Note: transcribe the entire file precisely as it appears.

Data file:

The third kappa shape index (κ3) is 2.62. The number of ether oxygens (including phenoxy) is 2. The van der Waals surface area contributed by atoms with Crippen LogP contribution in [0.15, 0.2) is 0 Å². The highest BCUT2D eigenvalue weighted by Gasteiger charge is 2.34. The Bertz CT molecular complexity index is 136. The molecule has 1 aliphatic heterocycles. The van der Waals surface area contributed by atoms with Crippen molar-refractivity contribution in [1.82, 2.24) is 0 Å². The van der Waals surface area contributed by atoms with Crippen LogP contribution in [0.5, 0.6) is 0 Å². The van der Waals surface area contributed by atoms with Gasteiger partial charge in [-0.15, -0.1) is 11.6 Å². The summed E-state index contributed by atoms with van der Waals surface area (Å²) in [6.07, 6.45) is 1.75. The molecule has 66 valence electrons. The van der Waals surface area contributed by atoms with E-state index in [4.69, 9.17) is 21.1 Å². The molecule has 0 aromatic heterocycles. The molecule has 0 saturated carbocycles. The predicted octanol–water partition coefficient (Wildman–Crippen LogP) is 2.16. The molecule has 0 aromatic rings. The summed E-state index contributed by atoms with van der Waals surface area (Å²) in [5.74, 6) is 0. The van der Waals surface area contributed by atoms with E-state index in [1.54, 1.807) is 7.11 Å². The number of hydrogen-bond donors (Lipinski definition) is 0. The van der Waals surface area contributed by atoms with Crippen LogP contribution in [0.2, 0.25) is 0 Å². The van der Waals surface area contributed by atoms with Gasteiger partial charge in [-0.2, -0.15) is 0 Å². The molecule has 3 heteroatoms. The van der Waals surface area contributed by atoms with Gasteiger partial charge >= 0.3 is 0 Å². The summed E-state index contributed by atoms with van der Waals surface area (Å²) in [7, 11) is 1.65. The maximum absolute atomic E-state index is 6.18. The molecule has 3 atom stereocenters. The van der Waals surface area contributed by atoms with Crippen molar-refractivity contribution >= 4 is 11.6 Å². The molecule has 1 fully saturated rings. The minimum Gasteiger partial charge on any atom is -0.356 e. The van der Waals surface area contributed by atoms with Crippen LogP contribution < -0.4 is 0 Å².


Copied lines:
The third kappa shape index (κ3) is 2.62. The number of ether oxygens (including phenoxy) is 2. The van der Waals surface area contributed by atoms with Crippen LogP contribution in [0.15, 0.2) is 0 Å². The highest BCUT2D eigenvalue weighted by Gasteiger charge is 2.34. The Bertz CT molecular complexity index is 136. The molecule has 1 aliphatic heterocycles. The van der Waals surface area contributed by atoms with Crippen molar-refractivity contribution in [1.82, 2.24) is 0 Å². The van der Waals surface area contributed by atoms with Crippen LogP contribution in [0.5, 0.6) is 0 Å². The van der Waals surface area contributed by atoms with Gasteiger partial charge in [-0.15, -0.1) is 11.6 Å². The summed E-state index contributed by atoms with van der Waals surface area (Å²) in [6.07, 6.45) is 1.75. The molecule has 66 valence electrons. The van der Waals surface area contributed by atoms with E-state index in [4.69, 9.17) is 21.1 Å². The molecule has 0 aromatic heterocycles. The molecule has 0 saturated carbocycles. The predicted octanol–water partition coefficient (Wildman–Crippen LogP) is 2.16. The molecule has 0 aromatic rings. The summed E-state index contributed by atoms with van der Waals surface area (Å²) in [5.74, 6) is 0. The van der Waals surface area contributed by atoms with E-state index in [1.54, 1.807) is 7.11 Å². The number of hydrogen-bond donors (Lipinski definition) is 0. The van der Waals surface area contributed by atoms with Crippen LogP contribution in [0.2, 0.25) is 0 Å². The van der Waals surface area contributed by atoms with Gasteiger partial charge in [-0.2, -0.15) is 0 Å². The molecule has 3 heteroatoms. The van der Waals surface area contributed by atoms with Gasteiger partial charge >= 0.3 is 0 Å². The summed E-state index contributed by atoms with van der Waals surface area (Å²) in [7, 11) is 1.65. The maximum absolute atomic E-state index is 6.18. The molecule has 3 atom stereocenters. The van der Waals surface area contributed by atoms with Crippen molar-refractivity contribution >= 4 is 11.6 Å². The molecule has 1 fully saturated rings. The minimum Gasteiger partial charge on any atom is -0.356 e. The van der Waals surface area contributed by atoms with Crippen LogP contribution < -0.4 is 0 Å².